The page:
A 21-year-old New Hampshire woman has died and a 26-year-old New Hampshire man remained in critical condition in a Boston hospital Monday afternoon following a Fourth of July car accident on the Vineyard last week that left five people injured, three critically. A stunned family member who was at the scene but not involved in the accident described the tragedy to the Gazette, noting that they had come to the Island every summer.
Heather L. Laflamme of Berlin, N.H., died Saturday at Brigham and Women’s Hospital in Boston, a hospital spokesman confirmed on Monday. Officials at Beth Israel Hospital in Boston said Ms. Laflamme’s boyfriend, Seth Jones, 26, of Dummer, N.H., remained in critical condition. His mother Margaret Jones, 51, of Dummer, N.H., was listed in good condition at the same hospital.
Services are planned in New Hampshire this weekend for Ms. Laflamme, who was a rising senior and dean’s list student at the University of New Hampshire.
On the afternoon of July 4 Ms. Laflamme and three members of the Jones family were riding in a red 2012 Jeep Wrangler on Barnes Road that collided with a black 2009 Volkswagen Tiguan. The driver of the Tiguan was Benjamin T. Johnson, 19, of Cambridge. Mr. Johnson and Thomas C. Jones, 51, of New Hampshire and the driver of the Jeep, were both treated and later released at the Martha’s Vineyard Hospital. The other three were medflighted to the two Boston hospitals.
According to state police, who are still investigating the accident, the Jeep was traveling on Barnes Road just after 2 p.m. on Wednesday when the driver began to make a U-turn and was apparently broadsided by the Volkswagen. The Jeep rolled over and Ms. Laflamme was ejected from the vehicle, police said.
In a conversation with the Gazette yesterday Donald Antonelli of Warwick, R.I., Mrs. Jones’s brother in law who was at the scene of the accident traveling in a different vehicle, recalled the events of that afternoon and issued words of thanks to all the people on the Vineyard who stepped in to help. Speaking from Beth Israel Hospital in Boston where he was gathered with other family members, Mr. Antonelli said the extended Jones family comes to the Vineyard every summer. And he said Seth, whom has known since he was a kid and “is like a son or brother to me,” is “fighting for his life . . . doctors are telling everybody to cross their fingers.”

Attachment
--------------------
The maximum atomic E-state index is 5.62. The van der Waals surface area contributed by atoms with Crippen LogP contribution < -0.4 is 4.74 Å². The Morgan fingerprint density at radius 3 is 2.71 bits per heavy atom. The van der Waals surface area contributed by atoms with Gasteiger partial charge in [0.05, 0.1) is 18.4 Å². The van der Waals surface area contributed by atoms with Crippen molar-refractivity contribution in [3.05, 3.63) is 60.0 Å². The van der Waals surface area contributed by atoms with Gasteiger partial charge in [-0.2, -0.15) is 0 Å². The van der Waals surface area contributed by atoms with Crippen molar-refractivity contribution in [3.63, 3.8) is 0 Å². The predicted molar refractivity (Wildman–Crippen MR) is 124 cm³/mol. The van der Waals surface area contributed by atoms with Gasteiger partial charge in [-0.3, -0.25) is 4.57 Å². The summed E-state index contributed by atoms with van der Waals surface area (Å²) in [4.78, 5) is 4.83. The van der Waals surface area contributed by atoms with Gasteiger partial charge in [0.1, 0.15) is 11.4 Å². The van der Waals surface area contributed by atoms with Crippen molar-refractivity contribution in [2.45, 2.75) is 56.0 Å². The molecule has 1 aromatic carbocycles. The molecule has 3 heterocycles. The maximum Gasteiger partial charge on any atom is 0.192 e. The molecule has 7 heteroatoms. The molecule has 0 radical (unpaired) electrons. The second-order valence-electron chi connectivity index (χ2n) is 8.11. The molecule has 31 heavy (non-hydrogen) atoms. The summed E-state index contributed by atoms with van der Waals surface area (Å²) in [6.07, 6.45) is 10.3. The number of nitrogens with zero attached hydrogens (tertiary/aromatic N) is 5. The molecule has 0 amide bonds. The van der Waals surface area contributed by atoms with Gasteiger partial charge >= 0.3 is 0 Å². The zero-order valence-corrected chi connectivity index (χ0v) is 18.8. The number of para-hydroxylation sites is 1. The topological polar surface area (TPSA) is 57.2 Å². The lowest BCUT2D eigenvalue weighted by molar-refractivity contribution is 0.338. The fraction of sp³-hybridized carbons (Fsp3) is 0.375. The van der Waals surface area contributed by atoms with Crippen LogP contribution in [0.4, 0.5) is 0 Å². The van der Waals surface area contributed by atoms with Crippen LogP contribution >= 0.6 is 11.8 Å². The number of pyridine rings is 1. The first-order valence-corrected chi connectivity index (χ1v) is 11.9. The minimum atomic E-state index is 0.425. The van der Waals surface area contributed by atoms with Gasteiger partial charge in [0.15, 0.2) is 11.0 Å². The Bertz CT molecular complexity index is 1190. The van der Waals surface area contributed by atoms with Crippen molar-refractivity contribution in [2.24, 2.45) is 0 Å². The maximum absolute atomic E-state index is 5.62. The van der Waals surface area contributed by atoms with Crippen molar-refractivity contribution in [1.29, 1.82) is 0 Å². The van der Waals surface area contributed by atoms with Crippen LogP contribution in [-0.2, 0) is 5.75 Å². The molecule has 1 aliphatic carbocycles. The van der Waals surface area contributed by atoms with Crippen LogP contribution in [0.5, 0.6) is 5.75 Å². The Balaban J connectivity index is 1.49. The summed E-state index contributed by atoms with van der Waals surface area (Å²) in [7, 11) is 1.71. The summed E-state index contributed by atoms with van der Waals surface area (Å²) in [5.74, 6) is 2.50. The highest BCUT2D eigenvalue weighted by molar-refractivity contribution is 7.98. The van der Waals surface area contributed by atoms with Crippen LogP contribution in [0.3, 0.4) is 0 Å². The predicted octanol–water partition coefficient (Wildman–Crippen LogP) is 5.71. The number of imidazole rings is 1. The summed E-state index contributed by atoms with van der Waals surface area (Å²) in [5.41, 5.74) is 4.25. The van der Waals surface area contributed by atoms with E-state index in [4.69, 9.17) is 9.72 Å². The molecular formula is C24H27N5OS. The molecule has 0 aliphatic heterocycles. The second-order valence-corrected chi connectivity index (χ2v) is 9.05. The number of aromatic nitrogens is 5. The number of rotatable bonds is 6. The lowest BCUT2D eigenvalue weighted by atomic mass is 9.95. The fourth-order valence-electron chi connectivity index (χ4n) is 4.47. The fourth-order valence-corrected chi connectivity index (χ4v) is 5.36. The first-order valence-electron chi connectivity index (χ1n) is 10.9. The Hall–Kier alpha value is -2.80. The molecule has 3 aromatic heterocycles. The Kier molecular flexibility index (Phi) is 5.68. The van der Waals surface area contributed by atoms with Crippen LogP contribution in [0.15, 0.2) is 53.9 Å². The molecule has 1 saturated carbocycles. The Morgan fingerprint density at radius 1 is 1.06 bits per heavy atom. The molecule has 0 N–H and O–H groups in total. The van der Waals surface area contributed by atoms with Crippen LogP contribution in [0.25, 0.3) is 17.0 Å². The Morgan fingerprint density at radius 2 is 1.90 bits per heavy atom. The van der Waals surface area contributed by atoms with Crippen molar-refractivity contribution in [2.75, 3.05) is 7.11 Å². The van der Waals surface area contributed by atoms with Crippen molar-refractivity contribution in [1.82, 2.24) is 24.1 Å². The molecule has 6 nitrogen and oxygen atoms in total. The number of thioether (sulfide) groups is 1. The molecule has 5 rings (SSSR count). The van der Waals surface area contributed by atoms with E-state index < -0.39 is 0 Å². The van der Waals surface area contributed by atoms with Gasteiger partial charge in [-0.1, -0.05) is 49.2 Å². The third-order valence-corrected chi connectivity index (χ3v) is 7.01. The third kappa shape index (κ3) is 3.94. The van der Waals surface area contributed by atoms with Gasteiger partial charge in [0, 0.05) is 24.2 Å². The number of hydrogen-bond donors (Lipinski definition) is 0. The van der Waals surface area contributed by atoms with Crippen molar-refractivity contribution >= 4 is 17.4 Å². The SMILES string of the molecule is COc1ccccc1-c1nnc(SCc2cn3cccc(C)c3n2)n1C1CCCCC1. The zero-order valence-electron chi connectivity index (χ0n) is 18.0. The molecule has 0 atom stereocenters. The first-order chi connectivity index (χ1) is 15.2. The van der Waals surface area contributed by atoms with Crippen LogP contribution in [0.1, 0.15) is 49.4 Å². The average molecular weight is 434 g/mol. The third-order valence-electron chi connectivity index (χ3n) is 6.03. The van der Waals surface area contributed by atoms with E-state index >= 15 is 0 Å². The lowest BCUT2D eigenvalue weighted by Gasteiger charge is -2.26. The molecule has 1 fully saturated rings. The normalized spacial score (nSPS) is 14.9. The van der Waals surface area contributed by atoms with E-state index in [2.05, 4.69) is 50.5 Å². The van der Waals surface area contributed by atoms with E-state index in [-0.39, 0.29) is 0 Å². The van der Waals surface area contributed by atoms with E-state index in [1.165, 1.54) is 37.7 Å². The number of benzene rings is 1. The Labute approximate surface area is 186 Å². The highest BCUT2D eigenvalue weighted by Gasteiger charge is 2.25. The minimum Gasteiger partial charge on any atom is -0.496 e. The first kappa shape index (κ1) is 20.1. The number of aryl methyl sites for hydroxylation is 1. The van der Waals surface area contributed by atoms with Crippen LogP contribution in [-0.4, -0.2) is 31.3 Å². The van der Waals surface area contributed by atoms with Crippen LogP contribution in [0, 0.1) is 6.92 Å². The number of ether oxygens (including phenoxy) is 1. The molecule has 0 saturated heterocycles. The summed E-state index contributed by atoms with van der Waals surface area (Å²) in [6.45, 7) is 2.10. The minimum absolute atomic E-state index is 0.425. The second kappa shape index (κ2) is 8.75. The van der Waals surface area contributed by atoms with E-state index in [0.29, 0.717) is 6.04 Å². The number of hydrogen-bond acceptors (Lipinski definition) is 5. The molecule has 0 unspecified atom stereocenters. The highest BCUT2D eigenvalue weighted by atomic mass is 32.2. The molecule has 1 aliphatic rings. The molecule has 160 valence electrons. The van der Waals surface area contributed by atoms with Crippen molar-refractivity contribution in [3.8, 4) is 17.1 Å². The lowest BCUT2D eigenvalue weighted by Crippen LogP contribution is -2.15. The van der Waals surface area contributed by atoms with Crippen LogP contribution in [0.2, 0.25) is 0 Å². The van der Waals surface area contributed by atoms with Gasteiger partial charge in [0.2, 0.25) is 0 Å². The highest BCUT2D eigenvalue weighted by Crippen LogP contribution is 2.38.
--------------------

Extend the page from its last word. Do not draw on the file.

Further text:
The Joneses have four sons, Mr. Antonelli said, and Seth is a Marine who served his active duty in Afghanistan and Iraq and has been working as an apprentice welder at the Portsmouth Naval Yard. “He loves working for the Navy,” Mr. Antonelli said.
He said he was in a car driving behind the Jones family last Wednesday; all were headed to look at the War Veterans Memorial in Vineyard Haven and then to the Edgartown Fourth of July parade. Mr. Antontelli said his wife’s father is from the Vineyard.
He said the two cars were pulling out of the Airport Mobil station, with Mr. Antonelli, his wife, and the Jones family’s youngest son, 19, in a car behind the Jeep.
The red 2012 Jeep Wrangler turned out of the gas station onto Barnes Road, Mr. Antonelli said, and the car he was in, driven by his wife, waited for a car to pass before following. A car “flew by,” he said, fast enough that they commented on the speed.
“Three seconds later, we just see the Jeep flying in the air,” he said. His wife screamed and slammed on the brakes, he said, and they jumped out of the car. Another person who pulled up behind them jumped into the car to park it, he said.
Mr. Antonelli praised all who responded at the scene and at the hospital, from emergency responders to passersby. “Everybody was so helpful and kind and really heartfelt,” he said. “Thank you to everybody.”
He singled out for praise the help of one woman in particular whose name he said he did not get. “If she didn’t stop, I’m pretty sure Seth would’ve died in my hands,” Mr. Antonelli said. He described the woman as calm, cool and collected, possibly a doctor or a nurse. When she arrived, Mr. Jones said he was holding his nephew. “She kneeled down and said ‘Wow, he’s in bad shape,’ ” Mr. Antonelli recalled. “ ‘You need to keep him conscious.’ ”
He said he hopes to find out who she is. “I’d really like to go have lunch with her.”
Mr. Antonelli said there has been an outpouring of support for Mr. Jones, with friends and Marines coming to Boston from New Hampshire and as far away as San Diego.
“It was a traumatic, terrible thing,” he said. “It changed our lives.”